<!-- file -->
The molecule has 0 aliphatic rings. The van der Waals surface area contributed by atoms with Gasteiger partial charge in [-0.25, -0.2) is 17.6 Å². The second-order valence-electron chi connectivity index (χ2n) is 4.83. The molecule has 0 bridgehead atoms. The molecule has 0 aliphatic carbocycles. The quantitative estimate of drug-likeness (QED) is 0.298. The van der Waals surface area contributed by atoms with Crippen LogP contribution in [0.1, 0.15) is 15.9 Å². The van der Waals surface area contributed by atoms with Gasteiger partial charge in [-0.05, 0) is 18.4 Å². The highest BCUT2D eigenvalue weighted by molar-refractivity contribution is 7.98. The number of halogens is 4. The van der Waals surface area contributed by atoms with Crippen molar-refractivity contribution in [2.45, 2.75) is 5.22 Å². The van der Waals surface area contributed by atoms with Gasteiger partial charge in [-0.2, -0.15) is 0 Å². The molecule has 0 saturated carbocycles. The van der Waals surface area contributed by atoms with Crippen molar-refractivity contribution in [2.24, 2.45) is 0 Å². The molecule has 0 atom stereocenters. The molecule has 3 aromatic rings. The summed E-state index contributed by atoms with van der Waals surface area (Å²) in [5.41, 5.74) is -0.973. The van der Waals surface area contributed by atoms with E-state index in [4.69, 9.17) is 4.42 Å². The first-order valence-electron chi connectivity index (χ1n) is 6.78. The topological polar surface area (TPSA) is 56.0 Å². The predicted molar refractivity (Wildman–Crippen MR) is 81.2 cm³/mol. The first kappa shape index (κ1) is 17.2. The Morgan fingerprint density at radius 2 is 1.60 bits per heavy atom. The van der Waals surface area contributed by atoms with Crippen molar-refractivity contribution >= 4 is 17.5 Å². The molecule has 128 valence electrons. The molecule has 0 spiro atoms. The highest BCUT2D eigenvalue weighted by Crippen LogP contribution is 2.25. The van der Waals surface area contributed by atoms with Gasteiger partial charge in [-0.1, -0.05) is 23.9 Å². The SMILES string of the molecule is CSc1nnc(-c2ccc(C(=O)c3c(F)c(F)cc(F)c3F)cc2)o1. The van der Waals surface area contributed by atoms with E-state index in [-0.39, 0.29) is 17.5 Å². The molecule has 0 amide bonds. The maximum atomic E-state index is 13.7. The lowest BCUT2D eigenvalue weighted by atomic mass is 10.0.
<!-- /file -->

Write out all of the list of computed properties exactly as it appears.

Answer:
The molecule has 0 aliphatic rings. The van der Waals surface area contributed by atoms with Gasteiger partial charge in [-0.25, -0.2) is 17.6 Å². The second-order valence-electron chi connectivity index (χ2n) is 4.83. The molecule has 0 bridgehead atoms. The molecule has 0 aliphatic carbocycles. The quantitative estimate of drug-likeness (QED) is 0.298. The van der Waals surface area contributed by atoms with Crippen LogP contribution in [0.1, 0.15) is 15.9 Å². The van der Waals surface area contributed by atoms with Gasteiger partial charge in [-0.05, 0) is 18.4 Å². The highest BCUT2D eigenvalue weighted by molar-refractivity contribution is 7.98. The number of halogens is 4. The van der Waals surface area contributed by atoms with Crippen molar-refractivity contribution in [2.45, 2.75) is 5.22 Å². The van der Waals surface area contributed by atoms with Gasteiger partial charge in [-0.2, -0.15) is 0 Å². The molecule has 0 saturated carbocycles. The van der Waals surface area contributed by atoms with Crippen molar-refractivity contribution in [2.24, 2.45) is 0 Å². The molecule has 0 atom stereocenters. The molecule has 3 aromatic rings. The summed E-state index contributed by atoms with van der Waals surface area (Å²) in [5.41, 5.74) is -0.973. The van der Waals surface area contributed by atoms with E-state index in [4.69, 9.17) is 4.42 Å². The first-order valence-electron chi connectivity index (χ1n) is 6.78. The topological polar surface area (TPSA) is 56.0 Å². The predicted molar refractivity (Wildman–Crippen MR) is 81.2 cm³/mol. The first kappa shape index (κ1) is 17.2. The Morgan fingerprint density at radius 2 is 1.60 bits per heavy atom. The van der Waals surface area contributed by atoms with Crippen molar-refractivity contribution >= 4 is 17.5 Å². The molecule has 128 valence electrons. The molecule has 0 spiro atoms. The highest BCUT2D eigenvalue weighted by Crippen LogP contribution is 2.25. The van der Waals surface area contributed by atoms with Gasteiger partial charge in [-0.1, -0.05) is 23.9 Å². The SMILES string of the molecule is CSc1nnc(-c2ccc(C(=O)c3c(F)c(F)cc(F)c3F)cc2)o1. The van der Waals surface area contributed by atoms with E-state index in [-0.39, 0.29) is 17.5 Å². The molecule has 0 amide bonds. The maximum atomic E-state index is 13.7. The lowest BCUT2D eigenvalue weighted by atomic mass is 10.0.